And there was a tremendous amount of Federal money put in 
place to offer intervention programs at that same facility, and 
they decided to bring the gang--active gang members in at 9:30, 
because they ran programs from 9:30 to midnight. There was a 
tremendous amount of money put in place from 9:30 to midnight. 
Well, sure enough, the kids quit the Boys and Girls Club and 
joined the gangs, because there was more stuff to do at 9:30 
then there was to do between 3 and 9, because they didn't have 
arts and crafts supplies, they didn't have enough staff on 
place, they didn't have enough to do recreationally and they 
couldn't afford the staffing. And I think, if there was 
anything, I think we all learned a valuable lesson from that 
said there is much to be said with your grandmother's initial 
pound of prevention--or cure. An ounce of prevention is much 
worth it. And they had to make some changes there and put that 
money back into being the gatekeepers of fences and keeping 
kids away from the gangs and still providing resources to get 
kids out of the gangs and change their lives around and get the 
prevention that the schools and they needed.
    Mr. Davis. Let me ask one last question, if I could, Mr. 
    How do we convince people that this type of intervention--
I'm saying it's always been amazing to me during the time that 
I've been involved in the public office and public life the 
difficulty of convincing the general public that, if we make 
certain kinds of investments up front, that we get all of this 
return on the other end. And that is far more cost-effective to 
help shape and create during the early stages of one's life 
than to be able to intervene successfully at the later stages. 
And, yet, we seem to have serious difficulty.
    I mean, I see so many instances, for example, where the 
faith-based organization just got a little money. They wouldn't 
need as much, because there's some other things that work there 
in terms of people being driven by a certain sense of mission 
and will, in fact, do things without as much resource, but they 
need enough to coordinate and facilitate and keep things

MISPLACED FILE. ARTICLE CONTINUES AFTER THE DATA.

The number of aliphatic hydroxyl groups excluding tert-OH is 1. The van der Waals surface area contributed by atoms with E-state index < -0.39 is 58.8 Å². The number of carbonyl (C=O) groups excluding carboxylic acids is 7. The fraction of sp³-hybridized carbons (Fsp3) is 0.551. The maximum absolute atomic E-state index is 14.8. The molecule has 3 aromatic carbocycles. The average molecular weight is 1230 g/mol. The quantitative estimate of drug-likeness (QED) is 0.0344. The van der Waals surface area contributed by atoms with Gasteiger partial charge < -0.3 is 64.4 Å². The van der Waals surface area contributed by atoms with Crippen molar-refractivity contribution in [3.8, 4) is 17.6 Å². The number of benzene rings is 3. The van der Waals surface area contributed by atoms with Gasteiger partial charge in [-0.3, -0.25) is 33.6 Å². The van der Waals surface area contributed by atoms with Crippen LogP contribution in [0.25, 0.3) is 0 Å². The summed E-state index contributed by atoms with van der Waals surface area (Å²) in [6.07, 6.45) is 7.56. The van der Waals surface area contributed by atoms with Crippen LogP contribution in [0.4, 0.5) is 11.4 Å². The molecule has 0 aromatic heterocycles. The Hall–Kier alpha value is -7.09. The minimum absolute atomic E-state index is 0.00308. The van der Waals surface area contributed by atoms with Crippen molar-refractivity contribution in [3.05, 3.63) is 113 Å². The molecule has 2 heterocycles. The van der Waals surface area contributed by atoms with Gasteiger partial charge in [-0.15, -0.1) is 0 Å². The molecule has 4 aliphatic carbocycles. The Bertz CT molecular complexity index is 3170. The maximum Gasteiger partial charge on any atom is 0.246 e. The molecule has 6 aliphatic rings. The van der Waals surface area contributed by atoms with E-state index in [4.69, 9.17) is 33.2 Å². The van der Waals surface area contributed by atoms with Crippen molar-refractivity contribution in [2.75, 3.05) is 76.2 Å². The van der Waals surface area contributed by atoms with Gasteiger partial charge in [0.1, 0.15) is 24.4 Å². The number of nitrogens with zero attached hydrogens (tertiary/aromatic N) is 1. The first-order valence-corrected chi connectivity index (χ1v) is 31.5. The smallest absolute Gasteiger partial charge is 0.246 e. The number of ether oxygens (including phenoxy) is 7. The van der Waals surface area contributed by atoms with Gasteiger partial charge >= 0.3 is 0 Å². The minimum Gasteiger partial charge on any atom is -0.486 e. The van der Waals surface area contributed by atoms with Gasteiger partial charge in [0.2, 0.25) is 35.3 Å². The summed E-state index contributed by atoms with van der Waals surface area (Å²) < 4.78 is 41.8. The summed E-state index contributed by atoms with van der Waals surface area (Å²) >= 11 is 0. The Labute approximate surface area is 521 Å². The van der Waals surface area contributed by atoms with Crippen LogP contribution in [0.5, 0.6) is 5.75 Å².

How can we convince the public more effectively?
    Mr. Terrell. I come from the business--a business 
background before I joined the not-for-profit ranks, so I take 
a little different perspective. I come with a business 
perspective and I think it's very, very important that we think 
like business people and communicate to them in business terms. 
And, so often--I was with a couple of businessmen the other 
day. They said, thank you very much for talking in our terms. 
And, so often, we--I think, in social services, we talk in a 
whole different language. I think, from the political 
standpoint, we talk with a different language. I think it's 
very important that, as I have been in the social services, 
when I've seen again the cost that it is for me to have a kid 
in one of my group homes, it's very, very expensive. It's an 
expensive program that's $240 a day. Extremely expensive. And I 
see what it would cost for us to do it the other way, and we 
need to somehow literally put it in a fashion for business 
people to see the value. I mean, because I'll be honest. Before 
I came, I didn't see the value. I thought, It's another 
program, another handout, and you know what? My tax dollars are 
already paying for it, and I'm not going to help.
    My challenges that I have been trying to do for my agency 
is communicating to them what the value is to them personally 
and for them as a community. So that's a suggestion.
    Mr. Davis. Oh. Thank you.
    Mr. Hines. I, too, came from the business background with 
banking and 20 years with Xerox Corp. marketing and sales. And, 
so, I appreciate that view, but also from the faith-based 
initiative, which is what we're doing, with the Value-Based 
Initiative, we had to get ministers who were saying, We didn't 
want those people back in our community for the re-entry. We 
don't want those people. We had to get them in the Value-Based 
Academy and walk through what the reality is; that these people 
came from your community and they're going to return to your 
community. You have a responsibility.
    So I think there's multi-level initiatives that we need to 
look at from a business perspective from the traditional social 
services making that paradigm shift to where now it's outcome-
based and being accountable and having measurements. I mean, 
also to the faith-based, where we have, quite frankly, 
ministers step up to the plate and say that their congregation 
has to be more responsible. And what we're finding with the 
faith-based people with the value is that those volunteers that 
Judge Surbeck had a little difficulty--he was sworn to 
testimony, but he had difficulty explaining, because the courts 
are having problems relinquishing control and the ministers are 
having problems relinquishing control. So they're trying to 
work through that, but everyone agrees that we need to come 
together for commonality, so there's more discussion and 
communication the more that we do of that in our respective 
    One last comment. I promote the Twenty-first Century 
program, so I think the other thing that we need to also be 
concerned with, those of us that are in the field, is we can't 
have that tunnel vision and only look out for my program. If, 
in fact, the Boys and Girls Club is an option that's best for 
the youth, we've got to refer to those agencies and we've got 
to communicate with one another what's being provided--what 
services, so that we can again broaden the base of support that 
our young people need.
    Mr. Davis. If I could just--Ms. Stovall, I'm sure that Deer 
Run is fairly expensive, but it's a mandated program, right, by 
the courts?
    Ms. Stovall. Yes.
    Mr. Davis. And that the individuals are sent to--in